He lives in New York and is married to an A-list US actress (Jennifer Connelly), but you can’t accuse Paul Bettany of forgetting his roots. Having plied his trade in such box office-bothering Hollywood mega-hits as A Knight’s Tale, Master And Commander and The Da Vinci Code, the 42-year-old is now heading up Blood – a low-budget British indie in which he plays a policeman investigating a spectacularly grim murder case.
First things first: Blood has a pretty great cast…
Yeah, the quality of actors in this film in incredible: Brian Cox, Stephen Graham, Mark Strong… There was nobody making this film for anywhere near what they’d normally get paid. Actually, Brian Cox nearly slipped out of the film because of scheduling issues, and I was on bended knees begging him to do it. [For his character] we needed someone with a latent violence about them, and Cox definitely had that [laughs]. Mark Strong’s great too. The really irritating thing about him is that he’s both an amazing actor and the nicest human being you will ever meet. He’s so much nicer than me, I find it exhausting [laughs].
Did you speak to any real policemen to prepare?
We f*cking tried, but Nick [Murphy, the director] wouldn’t let us [laughs]. Something we all said on set was that we wanted to get away from that ‘gritty British police’ thing, which left us [the actors] a lot of space to do imaginative work. Like, if the person who’s directing the film categorically says, “I will do everything in my power to stop you talking to real policemen because I’m not interested in the presentation of a ‘real’ policeman”, it gives you more time to concentrate on the actual vision of the man you’re playing, rather than just his job. I could look at my character, work out the things I had in common with him and try to cling to them. We were very dissimilar in many ways; I don’t know what it feels like to kill a man, for instance. Which is good for you because we’re alone in this room together.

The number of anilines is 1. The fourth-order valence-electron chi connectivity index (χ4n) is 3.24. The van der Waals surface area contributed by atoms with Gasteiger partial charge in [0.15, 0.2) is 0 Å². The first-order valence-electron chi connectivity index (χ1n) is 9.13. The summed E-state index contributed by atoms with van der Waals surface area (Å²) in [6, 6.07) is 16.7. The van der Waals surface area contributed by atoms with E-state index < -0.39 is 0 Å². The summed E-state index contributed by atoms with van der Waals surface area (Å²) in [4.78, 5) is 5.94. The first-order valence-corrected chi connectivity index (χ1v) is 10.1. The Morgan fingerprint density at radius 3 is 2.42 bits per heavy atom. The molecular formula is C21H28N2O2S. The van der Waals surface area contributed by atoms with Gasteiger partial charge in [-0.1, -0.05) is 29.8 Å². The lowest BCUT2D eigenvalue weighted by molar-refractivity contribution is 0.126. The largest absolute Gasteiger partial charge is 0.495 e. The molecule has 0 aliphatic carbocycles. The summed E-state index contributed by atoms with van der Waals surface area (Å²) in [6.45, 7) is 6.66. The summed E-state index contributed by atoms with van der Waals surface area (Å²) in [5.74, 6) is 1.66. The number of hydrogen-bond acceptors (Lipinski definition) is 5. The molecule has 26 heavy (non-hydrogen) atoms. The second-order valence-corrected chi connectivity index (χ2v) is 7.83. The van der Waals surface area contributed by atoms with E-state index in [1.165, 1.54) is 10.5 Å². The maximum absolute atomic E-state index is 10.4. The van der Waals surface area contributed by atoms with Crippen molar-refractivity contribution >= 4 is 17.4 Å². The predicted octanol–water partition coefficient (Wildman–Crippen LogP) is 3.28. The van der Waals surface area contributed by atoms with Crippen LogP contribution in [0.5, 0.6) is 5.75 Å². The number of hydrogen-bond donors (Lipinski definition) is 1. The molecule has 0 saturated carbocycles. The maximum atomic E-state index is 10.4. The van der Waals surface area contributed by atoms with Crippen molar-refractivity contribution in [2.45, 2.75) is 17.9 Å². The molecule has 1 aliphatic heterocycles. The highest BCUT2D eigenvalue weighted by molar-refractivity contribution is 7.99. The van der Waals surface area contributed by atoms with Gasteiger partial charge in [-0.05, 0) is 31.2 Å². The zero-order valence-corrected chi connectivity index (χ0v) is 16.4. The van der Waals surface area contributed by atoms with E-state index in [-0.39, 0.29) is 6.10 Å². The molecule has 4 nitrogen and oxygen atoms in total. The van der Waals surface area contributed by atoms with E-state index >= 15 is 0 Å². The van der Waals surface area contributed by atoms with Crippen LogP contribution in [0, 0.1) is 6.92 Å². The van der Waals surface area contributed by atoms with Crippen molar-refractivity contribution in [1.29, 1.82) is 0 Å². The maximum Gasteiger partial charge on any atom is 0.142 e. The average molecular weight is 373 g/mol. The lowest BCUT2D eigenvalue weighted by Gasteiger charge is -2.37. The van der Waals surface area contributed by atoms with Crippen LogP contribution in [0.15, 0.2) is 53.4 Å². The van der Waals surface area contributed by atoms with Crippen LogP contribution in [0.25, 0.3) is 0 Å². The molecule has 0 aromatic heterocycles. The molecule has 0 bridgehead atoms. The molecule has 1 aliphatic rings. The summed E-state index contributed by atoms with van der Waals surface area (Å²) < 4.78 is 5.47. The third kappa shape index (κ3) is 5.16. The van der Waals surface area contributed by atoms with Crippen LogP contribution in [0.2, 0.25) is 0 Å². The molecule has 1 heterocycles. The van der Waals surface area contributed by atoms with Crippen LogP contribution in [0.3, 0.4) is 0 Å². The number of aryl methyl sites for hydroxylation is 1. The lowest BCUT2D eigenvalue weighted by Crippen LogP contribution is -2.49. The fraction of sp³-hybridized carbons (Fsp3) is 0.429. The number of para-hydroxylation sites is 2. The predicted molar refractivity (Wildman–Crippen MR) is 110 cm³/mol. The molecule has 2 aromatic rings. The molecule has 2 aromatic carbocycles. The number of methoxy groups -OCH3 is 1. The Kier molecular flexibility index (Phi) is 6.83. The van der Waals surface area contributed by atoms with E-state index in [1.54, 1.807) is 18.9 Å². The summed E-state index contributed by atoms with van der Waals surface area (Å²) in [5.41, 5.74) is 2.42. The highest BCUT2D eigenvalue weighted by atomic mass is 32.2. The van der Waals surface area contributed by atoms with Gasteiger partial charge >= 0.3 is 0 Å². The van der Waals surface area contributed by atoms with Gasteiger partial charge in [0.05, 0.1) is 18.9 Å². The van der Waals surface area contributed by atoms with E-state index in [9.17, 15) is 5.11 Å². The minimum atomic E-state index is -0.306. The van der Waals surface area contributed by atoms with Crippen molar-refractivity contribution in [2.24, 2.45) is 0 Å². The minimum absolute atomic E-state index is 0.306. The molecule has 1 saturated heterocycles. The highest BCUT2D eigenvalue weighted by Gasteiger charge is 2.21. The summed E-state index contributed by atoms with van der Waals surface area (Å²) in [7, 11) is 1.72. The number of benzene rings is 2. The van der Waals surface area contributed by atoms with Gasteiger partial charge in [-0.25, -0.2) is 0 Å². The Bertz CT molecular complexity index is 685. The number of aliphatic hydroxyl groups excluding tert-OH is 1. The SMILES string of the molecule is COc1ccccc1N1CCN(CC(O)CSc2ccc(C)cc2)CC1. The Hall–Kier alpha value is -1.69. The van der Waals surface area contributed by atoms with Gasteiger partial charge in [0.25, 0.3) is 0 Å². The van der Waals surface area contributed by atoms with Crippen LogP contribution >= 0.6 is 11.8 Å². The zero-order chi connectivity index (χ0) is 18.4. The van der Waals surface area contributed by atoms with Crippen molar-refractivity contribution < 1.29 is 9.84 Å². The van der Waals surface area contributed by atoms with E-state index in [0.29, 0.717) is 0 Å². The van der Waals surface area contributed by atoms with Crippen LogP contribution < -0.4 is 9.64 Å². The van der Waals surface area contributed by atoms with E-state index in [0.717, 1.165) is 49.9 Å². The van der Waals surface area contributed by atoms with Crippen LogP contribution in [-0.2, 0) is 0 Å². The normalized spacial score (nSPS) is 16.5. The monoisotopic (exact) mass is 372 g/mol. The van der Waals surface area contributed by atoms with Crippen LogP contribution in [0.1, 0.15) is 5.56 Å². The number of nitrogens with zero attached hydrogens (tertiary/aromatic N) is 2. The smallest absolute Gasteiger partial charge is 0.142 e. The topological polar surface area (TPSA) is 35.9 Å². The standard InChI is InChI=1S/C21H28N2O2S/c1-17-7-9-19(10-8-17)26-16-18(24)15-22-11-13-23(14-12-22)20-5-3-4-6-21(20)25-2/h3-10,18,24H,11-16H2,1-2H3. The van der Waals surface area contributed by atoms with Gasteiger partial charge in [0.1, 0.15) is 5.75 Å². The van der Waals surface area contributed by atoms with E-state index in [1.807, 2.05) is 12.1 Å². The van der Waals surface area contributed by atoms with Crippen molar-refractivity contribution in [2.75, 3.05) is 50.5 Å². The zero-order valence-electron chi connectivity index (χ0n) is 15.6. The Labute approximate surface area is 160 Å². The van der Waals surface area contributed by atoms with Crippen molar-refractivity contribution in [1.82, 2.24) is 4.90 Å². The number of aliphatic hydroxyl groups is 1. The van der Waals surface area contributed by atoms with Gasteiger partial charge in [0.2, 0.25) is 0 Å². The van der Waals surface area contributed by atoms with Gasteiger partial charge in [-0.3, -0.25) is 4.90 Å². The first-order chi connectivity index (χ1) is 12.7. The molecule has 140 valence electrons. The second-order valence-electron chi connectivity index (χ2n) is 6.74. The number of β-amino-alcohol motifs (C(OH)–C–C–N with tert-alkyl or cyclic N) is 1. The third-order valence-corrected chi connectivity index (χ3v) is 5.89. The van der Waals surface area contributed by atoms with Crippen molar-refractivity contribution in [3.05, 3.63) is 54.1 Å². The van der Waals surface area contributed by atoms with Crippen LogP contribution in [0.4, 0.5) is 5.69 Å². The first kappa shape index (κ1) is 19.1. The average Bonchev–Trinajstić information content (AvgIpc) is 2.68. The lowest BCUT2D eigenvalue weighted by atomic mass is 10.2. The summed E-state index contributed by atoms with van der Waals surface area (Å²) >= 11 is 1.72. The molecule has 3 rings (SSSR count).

Yes, that’s reassuring. Cheers. Is it true you and Stephen Graham lived together during filming?
Yeah, for six weeks. Not just me and him – it was me, him and my driver, Alan. I’ve had the same driver for 10 years and they could only afford to put him up in some sh*tty hotel, so since I was living in this huge place, I asked Alan in.
Living together must have helped, as you and Stephen play brothers in the film…
Well, yeah – the thinking was there couldn’t be two people who look more dissimilar than me and Stevie Graham, so what are we going to do about it? Since looks are much less important than having the right actors, what we did about it was to move in together and try to create a brotherly relationship. It was my idea, actually.
How did that work out, then?
Well, there’s me doing all the f*cking cooking every night, while Stevie and Alan are just on the PlayStation, playing Fifa. They’d pause it and be like, “Do you want to play, Paul?” I’m like, “No, I don’t want to play, because I’m f*cking 40 years old” [laughs]. I’m cooking them a meal and it’s like they’re f*cking eight or something.
You made your name in big Hollywood films, but you’ve also starred in lower-budget indie projects such as Blood and Margin Call. Which do you prefer?
Well, Margin Call was f*cking nuts. We shot that in 17 days [laughs]. None of the actors had trailers or anything. To be honest, I’ve made a decision about the sort of work I want to do now. I’m done being a gun for hire; I can’t do it any more. So, whatever it is I do, it has to at least have the potential to be good.
Blood is at cinemas from 31 May and on DVD from 10 June
(Image: Rex Features)